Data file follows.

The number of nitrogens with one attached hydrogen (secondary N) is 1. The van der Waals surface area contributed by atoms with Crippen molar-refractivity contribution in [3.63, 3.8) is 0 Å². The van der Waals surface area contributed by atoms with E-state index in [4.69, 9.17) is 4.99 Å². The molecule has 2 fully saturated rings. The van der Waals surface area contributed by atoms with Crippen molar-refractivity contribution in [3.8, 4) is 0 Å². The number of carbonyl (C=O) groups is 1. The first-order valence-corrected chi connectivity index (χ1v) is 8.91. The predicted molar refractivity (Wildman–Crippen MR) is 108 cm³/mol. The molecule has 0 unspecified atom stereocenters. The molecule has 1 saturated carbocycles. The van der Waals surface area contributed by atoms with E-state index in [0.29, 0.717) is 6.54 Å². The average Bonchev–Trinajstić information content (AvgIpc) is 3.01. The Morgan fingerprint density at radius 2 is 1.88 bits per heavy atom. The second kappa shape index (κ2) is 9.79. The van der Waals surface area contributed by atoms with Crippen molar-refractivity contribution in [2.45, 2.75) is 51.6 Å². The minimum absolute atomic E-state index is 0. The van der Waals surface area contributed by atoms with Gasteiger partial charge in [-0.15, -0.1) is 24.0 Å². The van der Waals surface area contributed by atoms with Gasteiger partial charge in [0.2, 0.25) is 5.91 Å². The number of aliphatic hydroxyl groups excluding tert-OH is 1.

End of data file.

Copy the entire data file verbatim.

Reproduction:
The number of nitrogens with one attached hydrogen (secondary N) is 1. The van der Waals surface area contributed by atoms with Crippen molar-refractivity contribution in [3.63, 3.8) is 0 Å². The van der Waals surface area contributed by atoms with E-state index in [4.69, 9.17) is 4.99 Å². The molecule has 2 fully saturated rings. The van der Waals surface area contributed by atoms with Crippen molar-refractivity contribution in [3.8, 4) is 0 Å². The number of carbonyl (C=O) groups is 1. The first-order valence-corrected chi connectivity index (χ1v) is 8.91. The predicted molar refractivity (Wildman–Crippen MR) is 108 cm³/mol. The molecule has 0 unspecified atom stereocenters. The molecule has 1 saturated carbocycles. The van der Waals surface area contributed by atoms with E-state index in [0.29, 0.717) is 6.54 Å². The average Bonchev–Trinajstić information content (AvgIpc) is 3.01. The Morgan fingerprint density at radius 2 is 1.88 bits per heavy atom. The second kappa shape index (κ2) is 9.79. The van der Waals surface area contributed by atoms with Crippen molar-refractivity contribution in [2.45, 2.75) is 51.6 Å². The minimum absolute atomic E-state index is 0. The van der Waals surface area contributed by atoms with Gasteiger partial charge in [-0.15, -0.1) is 24.0 Å². The van der Waals surface area contributed by atoms with Gasteiger partial charge in [0.2, 0.25) is 5.91 Å². The number of aliphatic hydroxyl groups excluding tert-OH is 1.